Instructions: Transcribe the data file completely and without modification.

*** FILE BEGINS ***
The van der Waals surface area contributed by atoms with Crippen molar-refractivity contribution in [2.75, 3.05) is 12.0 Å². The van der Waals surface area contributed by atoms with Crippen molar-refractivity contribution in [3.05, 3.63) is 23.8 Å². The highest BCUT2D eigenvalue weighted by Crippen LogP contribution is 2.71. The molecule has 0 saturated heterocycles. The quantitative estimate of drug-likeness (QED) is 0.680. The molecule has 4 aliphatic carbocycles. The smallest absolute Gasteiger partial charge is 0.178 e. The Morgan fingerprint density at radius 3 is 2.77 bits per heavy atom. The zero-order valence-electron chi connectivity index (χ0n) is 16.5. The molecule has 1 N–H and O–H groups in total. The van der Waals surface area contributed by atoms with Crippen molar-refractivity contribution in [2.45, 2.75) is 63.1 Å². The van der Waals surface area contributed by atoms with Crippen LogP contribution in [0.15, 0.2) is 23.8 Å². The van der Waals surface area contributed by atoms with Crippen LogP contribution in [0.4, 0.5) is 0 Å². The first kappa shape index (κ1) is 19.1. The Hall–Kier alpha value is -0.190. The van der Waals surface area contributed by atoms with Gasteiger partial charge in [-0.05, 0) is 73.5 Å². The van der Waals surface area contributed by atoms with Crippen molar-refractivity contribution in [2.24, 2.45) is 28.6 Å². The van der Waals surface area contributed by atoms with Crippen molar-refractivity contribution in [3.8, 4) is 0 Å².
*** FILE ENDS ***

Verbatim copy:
The van der Waals surface area contributed by atoms with Crippen molar-refractivity contribution in [2.75, 3.05) is 12.0 Å². The van der Waals surface area contributed by atoms with Crippen molar-refractivity contribution in [3.05, 3.63) is 23.8 Å². The highest BCUT2D eigenvalue weighted by Crippen LogP contribution is 2.71. The molecule has 0 saturated heterocycles. The quantitative estimate of drug-likeness (QED) is 0.680. The molecule has 4 aliphatic carbocycles. The smallest absolute Gasteiger partial charge is 0.178 e. The Morgan fingerprint density at radius 3 is 2.77 bits per heavy atom. The zero-order valence-electron chi connectivity index (χ0n) is 16.5. The molecule has 1 N–H and O–H groups in total. The van der Waals surface area contributed by atoms with Crippen molar-refractivity contribution in [2.45, 2.75) is 63.1 Å². The van der Waals surface area contributed by atoms with Crippen LogP contribution in [0.15, 0.2) is 23.8 Å². The van der Waals surface area contributed by atoms with Crippen LogP contribution in [0.4, 0.5) is 0 Å². The first kappa shape index (κ1) is 19.1. The Hall–Kier alpha value is -0.190. The van der Waals surface area contributed by atoms with Gasteiger partial charge in [-0.05, 0) is 73.5 Å². The van der Waals surface area contributed by atoms with Crippen molar-refractivity contribution in [2.24, 2.45) is 28.6 Å². The van der Waals surface area contributed by atoms with Crippen molar-refractivity contribution in [3.8, 4) is 0 Å².